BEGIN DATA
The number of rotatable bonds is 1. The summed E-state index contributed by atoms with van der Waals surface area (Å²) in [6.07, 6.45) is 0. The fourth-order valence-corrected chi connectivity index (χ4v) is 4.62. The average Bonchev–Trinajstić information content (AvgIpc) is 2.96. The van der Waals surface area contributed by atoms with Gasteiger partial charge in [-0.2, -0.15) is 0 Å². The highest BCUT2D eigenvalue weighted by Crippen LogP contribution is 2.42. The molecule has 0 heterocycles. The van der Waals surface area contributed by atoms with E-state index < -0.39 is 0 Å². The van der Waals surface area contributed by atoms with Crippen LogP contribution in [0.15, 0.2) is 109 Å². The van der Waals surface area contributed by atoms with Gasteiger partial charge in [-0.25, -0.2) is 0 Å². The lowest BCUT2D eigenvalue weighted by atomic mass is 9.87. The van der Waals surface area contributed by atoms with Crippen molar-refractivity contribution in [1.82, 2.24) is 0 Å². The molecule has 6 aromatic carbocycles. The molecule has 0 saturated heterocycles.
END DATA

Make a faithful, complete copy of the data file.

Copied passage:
The number of rotatable bonds is 1. The summed E-state index contributed by atoms with van der Waals surface area (Å²) in [6.07, 6.45) is 0. The fourth-order valence-corrected chi connectivity index (χ4v) is 4.62. The average Bonchev–Trinajstić information content (AvgIpc) is 2.96. The van der Waals surface area contributed by atoms with Gasteiger partial charge in [-0.2, -0.15) is 0 Å². The highest BCUT2D eigenvalue weighted by Crippen LogP contribution is 2.42. The molecule has 0 heterocycles. The van der Waals surface area contributed by atoms with E-state index < -0.39 is 0 Å². The van der Waals surface area contributed by atoms with Crippen LogP contribution in [0.15, 0.2) is 109 Å². The van der Waals surface area contributed by atoms with Gasteiger partial charge in [-0.25, -0.2) is 0 Å². The lowest BCUT2D eigenvalue weighted by atomic mass is 9.87. The van der Waals surface area contributed by atoms with Crippen molar-refractivity contribution in [1.82, 2.24) is 0 Å². The molecule has 6 aromatic carbocycles. The molecule has 0 saturated heterocycles.